The Zildjian A Medium Thin Crash Cymbal (part of their Avedis Zildjian line) might be called a "bread and butter cymbal". If you are going to have just two crashes in your kit, and you play either jazz or big band, this cymbal would be there. Buddy Rich used one of these in his set of three (one ride, two crashes). That says just about everything that could be said. It's bright, fast, and neutral.
Sabian's HHX series is specified as "Modern Dark . . . drier, dirtier, funkier". The word "Dark" translates to lots of low frequency undertones, and I think, after having analyzed quite a few cymbals, "dirtier" means more midrange wash . . . more "SHHHHH" to the sound. The current review is of their 18" HHX Manhattan Jazz, which is classified as crash cymbal. Its medium thin weight delivers a bright, but not too bright, sound. It is suited for riding the body as well as the bell.
Dream Cymbals is one of the new companies whose products are manufactured in China. From what we are told, the cymbals are totally hammered and lathed by hand, directly from the cast bronze disc, rather than put through rollers to flatten them before hammering. If that is accurate, I don't think I would want to get into a fight with any of the cymbal smiths, because it must take enormous strength and endurance to perform this task from the raw cast ingot. However, the sound is very revealing, and suggests that it is so. The cymbals have a very strong wash that sustains. The Dream 20" Contact Crash/Ride Cymbal is the subject of the current review. Compared to the 20" Dream Bliss Crash/Ride Cymbal that we reviewed recently, the Contact has a higher pitch, and is, therefore, more penetrating.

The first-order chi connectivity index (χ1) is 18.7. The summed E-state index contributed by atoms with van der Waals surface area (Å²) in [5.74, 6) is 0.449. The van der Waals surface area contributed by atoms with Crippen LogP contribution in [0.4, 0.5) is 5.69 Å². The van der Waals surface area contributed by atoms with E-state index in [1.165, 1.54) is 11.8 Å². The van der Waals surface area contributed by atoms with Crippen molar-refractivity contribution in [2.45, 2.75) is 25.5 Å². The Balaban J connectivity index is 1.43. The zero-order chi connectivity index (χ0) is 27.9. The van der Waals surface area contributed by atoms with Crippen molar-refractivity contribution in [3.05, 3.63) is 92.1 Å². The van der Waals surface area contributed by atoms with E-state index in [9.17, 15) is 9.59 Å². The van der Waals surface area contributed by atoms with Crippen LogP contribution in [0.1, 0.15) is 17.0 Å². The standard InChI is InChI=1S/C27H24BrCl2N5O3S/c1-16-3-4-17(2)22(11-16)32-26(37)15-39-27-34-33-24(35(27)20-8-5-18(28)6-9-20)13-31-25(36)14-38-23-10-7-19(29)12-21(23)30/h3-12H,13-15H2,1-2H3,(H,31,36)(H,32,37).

Supernatural Cymbals is one of several small companies that have emerged during the past few years, who are based in Turkey, and who still make cymbals the way they have been made for centuries (except for the electric motor that turns the lathing machine). The cymbals start out as cast bronze discs, which are heated, rolled, cut into the desired diameter for the cymbal, hand hammered, and hand lathed. There is no machining at all. The results are quite distinguishable from machine hammered and lathed cymbals. It is not that one way is better than the other, but rather, you now have several additional choices in sound, and some of them are due to the old world ways of producing them. This review covers the Supernatural 18" Divine Crash. It has a very fast response, and somewhat higher pitch than the Supernatural Universal Crash Cymbal we reviewed a few weeks ago.
Cymbal makers are always looking for new ways to give their customers more sound options. The "Hybrid" refers to the body of the cymbal being treated differently at the inner region vs. the outer region. In this case, the Zildjian 19" K Custom Hybrid Crash Cymbal is hammered near the bell, and hammered as well as lathed at the perimeter. Besides producing a crash sound that is unique, riding the two regions gives two very different sounds, one that has plenty of wash (the outer region), and one that has a dry sound with a strong ping (near the bell).